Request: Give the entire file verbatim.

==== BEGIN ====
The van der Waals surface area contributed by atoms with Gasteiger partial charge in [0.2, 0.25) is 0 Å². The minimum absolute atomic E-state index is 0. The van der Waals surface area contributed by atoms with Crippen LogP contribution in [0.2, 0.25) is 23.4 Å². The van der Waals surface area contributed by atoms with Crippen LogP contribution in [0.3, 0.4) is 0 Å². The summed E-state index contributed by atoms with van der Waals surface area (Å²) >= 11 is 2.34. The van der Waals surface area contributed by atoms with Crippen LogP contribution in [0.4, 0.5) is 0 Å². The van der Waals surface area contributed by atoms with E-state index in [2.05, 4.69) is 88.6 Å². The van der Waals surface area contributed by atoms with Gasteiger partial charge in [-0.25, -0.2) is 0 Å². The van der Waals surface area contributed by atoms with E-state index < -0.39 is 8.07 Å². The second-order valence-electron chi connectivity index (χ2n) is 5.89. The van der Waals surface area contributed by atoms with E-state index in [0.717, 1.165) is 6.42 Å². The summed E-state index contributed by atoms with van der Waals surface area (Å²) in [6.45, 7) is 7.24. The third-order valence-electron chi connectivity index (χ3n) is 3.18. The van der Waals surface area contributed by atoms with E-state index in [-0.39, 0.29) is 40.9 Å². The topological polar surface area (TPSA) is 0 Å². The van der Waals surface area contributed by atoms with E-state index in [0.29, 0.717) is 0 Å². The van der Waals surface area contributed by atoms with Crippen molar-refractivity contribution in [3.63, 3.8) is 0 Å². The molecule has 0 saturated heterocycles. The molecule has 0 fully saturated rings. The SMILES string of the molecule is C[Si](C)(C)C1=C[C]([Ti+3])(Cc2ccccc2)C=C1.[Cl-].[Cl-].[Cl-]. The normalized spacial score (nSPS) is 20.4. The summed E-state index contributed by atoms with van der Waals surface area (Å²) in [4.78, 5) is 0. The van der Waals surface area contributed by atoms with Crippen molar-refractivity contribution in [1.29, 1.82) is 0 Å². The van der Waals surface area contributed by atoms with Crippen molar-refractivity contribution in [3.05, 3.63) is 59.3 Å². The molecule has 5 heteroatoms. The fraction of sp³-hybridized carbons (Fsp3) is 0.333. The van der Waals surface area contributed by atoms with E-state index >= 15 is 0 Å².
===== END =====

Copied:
The van der Waals surface area contributed by atoms with Gasteiger partial charge in [0.2, 0.25) is 0 Å². The minimum absolute atomic E-state index is 0. The van der Waals surface area contributed by atoms with Crippen LogP contribution in [0.2, 0.25) is 23.4 Å². The van der Waals surface area contributed by atoms with Crippen LogP contribution in [0.3, 0.4) is 0 Å². The summed E-state index contributed by atoms with van der Waals surface area (Å²) >= 11 is 2.34. The van der Waals surface area contributed by atoms with Crippen LogP contribution in [0.4, 0.5) is 0 Å². The van der Waals surface area contributed by atoms with E-state index in [2.05, 4.69) is 88.6 Å². The van der Waals surface area contributed by atoms with Gasteiger partial charge in [-0.25, -0.2) is 0 Å². The van der Waals surface area contributed by atoms with E-state index < -0.39 is 8.07 Å². The second-order valence-electron chi connectivity index (χ2n) is 5.89. The van der Waals surface area contributed by atoms with E-state index in [0.717, 1.165) is 6.42 Å². The summed E-state index contributed by atoms with van der Waals surface area (Å²) in [6.45, 7) is 7.24. The third-order valence-electron chi connectivity index (χ3n) is 3.18. The van der Waals surface area contributed by atoms with E-state index in [-0.39, 0.29) is 40.9 Å². The topological polar surface area (TPSA) is 0 Å². The van der Waals surface area contributed by atoms with E-state index in [0.29, 0.717) is 0 Å². The van der Waals surface area contributed by atoms with Crippen molar-refractivity contribution in [3.63, 3.8) is 0 Å². The molecule has 0 saturated heterocycles. The molecule has 0 fully saturated rings. The SMILES string of the molecule is C[Si](C)(C)C1=C[C]([Ti+3])(Cc2ccccc2)C=C1.[Cl-].[Cl-].[Cl-]. The normalized spacial score (nSPS) is 20.4. The summed E-state index contributed by atoms with van der Waals surface area (Å²) in [4.78, 5) is 0. The van der Waals surface area contributed by atoms with Crippen molar-refractivity contribution in [1.29, 1.82) is 0 Å². The van der Waals surface area contributed by atoms with Crippen molar-refractivity contribution in [3.05, 3.63) is 59.3 Å². The molecule has 5 heteroatoms. The fraction of sp³-hybridized carbons (Fsp3) is 0.333. The van der Waals surface area contributed by atoms with E-state index >= 15 is 0 Å².